Debunking Twin Myths
Twins for Kate? The princess’s hyperemesis gravidarum (a condition worthy of further research) has led to speculation that she is having twins. It is true that a multiple pregnancy is associated with a 7.5% increased chance of HG. My own anecdotal evidence is a bit different — I had significant nausea and vomiting with both of my pregnancies, and it was actually worse with my singleton the second time around than my first twin pregnancy. But, people are speculating about where the royal baby was conceived, what the princess should eat, the name of the royal baby, the maternity styles we will see, so it is not surprising that our endless appetite for royal gossip on both sides of the pond has fueled twin talk.
With this speculation about twins, though, comes the misconceptions about twin zygosity and twin inheritance that have persisted (she could have twins because William’s uncle Charles has identical twins!), even among skilled medical professionals, even as twins have become much more common, increasing 76% over the past 30 years to 3.3% of births in the U.S.
In 2004, when I was pregnant with twins, after the dropping of the jaws and the widening of the eyes and the “What are you talking about, I am not having twins!” part was out of the way, doctors told me I had two sacs and two placentas, so the twins were fraternal. Those doctors are not alone — in a 2004 study, 81% of doctors said they thought two placentas meant fraternal twins. There were no twins that I knew of in my family, but my husband has some twins in his. My grandmother asked me why I took fertility drugs while I was in law school (I didn’t). Other family members said for sure it must be my husband’s family’s influence.
At the time, I did not think about it much — I was taking the bar, and then I was a first-year associate at a law firm pregnant with twins, so I didn’t have time for many thoughts extraneous to immediate tasks at hand (topping the list: eating when I finally was able to and billing hours). And then, when the twin girls were born over 10 weeks early and were in the Neonatal Intensive Care Unit for two frightening months, questions of their zygosity were put on the back burner as we attended to the more important issues of digesting and breathing.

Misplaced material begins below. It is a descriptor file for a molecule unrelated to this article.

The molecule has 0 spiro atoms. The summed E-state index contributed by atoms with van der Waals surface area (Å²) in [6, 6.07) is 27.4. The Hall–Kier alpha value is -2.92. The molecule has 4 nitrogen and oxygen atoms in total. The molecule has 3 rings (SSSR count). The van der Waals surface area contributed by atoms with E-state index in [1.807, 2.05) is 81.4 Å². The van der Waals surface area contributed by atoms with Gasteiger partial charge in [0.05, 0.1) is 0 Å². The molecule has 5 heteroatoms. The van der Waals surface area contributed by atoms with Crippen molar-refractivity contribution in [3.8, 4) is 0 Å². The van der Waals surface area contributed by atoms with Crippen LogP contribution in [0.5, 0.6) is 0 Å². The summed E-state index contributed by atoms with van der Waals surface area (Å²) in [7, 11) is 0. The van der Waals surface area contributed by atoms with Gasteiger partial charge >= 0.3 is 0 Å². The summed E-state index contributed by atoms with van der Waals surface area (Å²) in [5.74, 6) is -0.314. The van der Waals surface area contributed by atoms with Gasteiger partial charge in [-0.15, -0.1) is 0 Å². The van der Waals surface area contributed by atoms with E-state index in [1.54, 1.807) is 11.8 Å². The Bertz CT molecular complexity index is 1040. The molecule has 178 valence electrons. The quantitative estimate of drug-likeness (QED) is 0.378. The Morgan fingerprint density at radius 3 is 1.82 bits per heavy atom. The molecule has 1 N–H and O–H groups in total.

But at some point, as many moms of same sex (even different sex) twins can relate, after the fifth question that day about whether your twins are identical, you really want to know whether your kids share the same DNA. About a month after they came home and their health stabilized, as I was pumping breast milk for them, I started to do some research about identical and fraternal twins. My babies looked the same and had the same blood type — could they be identical? Why did I have twins, anyway? Because of the babies’ paternal twin great aunts? If I had another baby would I have an increased chance of having twins again?
One thing is clear. Two placentas did not mean that my same-sex twins were fraternal. Researchers say that 25-30% of identical twins have two placentas — meaning, in layman’s terms, the fertilized egg split early. According to the New York Times, a British study conducted earlier this year found that about 15% of twin parents studied were misinformed about the zygosity of their twins (i.e. whether their twins were identical or fraternal).
What about “twin genes”? Fraternal twins who are conceived without artificial intervention are often the result of hyperovulation, a genetic trait the mother inherits that causes her to ovulate multiple eggs. (Sorry, dads, you don’t ovulate.) Researchers also think fraternal twins are more common in older women.
Why a fertilized egg splits — resulting in identical twins — remains a mystery. There does not seem to be a genetic component. The general twin rate has skyrocketed, due mainly to fertility treatments which increase the chance of fraternal twins, but the rate of identical twins has remained relatively constant at about 3 in 1000, half as common as fraternal twins.
It looks like Prince William’s family history has no bearing on whether his wife has twins. And, contrary to popular belief, it is impossible to tell if same-sex twins are identical without a DNA test. When my twins were 4 months old, I had them tested through a genetic testing service. I swabbed their cheeks with a cotton swab and sent the samples back to the lab. The lab said they were monozygotic. My egg had split, no thanks to my or my husband’s family history. (My grandmother insists I must have at least taken too many vitamins.)
At 8 years old, my twins look a bit different — one is taller; one wears glasses with a mild prescription. If I had to guess now, I would have thought they were fraternal. Turns out that genes are complicated things — they may express themselves differently or mutate.
I did not want to guess, though. I wanted to know my twins’ zygosity as best I could, not just because I wanted to answer the constant questioners, but because I wanted to know myself. And perhaps this knowledge will help them if they encounter any health issues in the future as genetic research advances. The fact that I had only one egg also eased my mind a bit when I decided to go for a second pregnancy, which, thankfully, was not twins.
That is not to say having twins is not an incredible and singular experience — it is. And if the princess does have twins, the twin mom club will welcome her. Can’t wait to see the designer double stroller.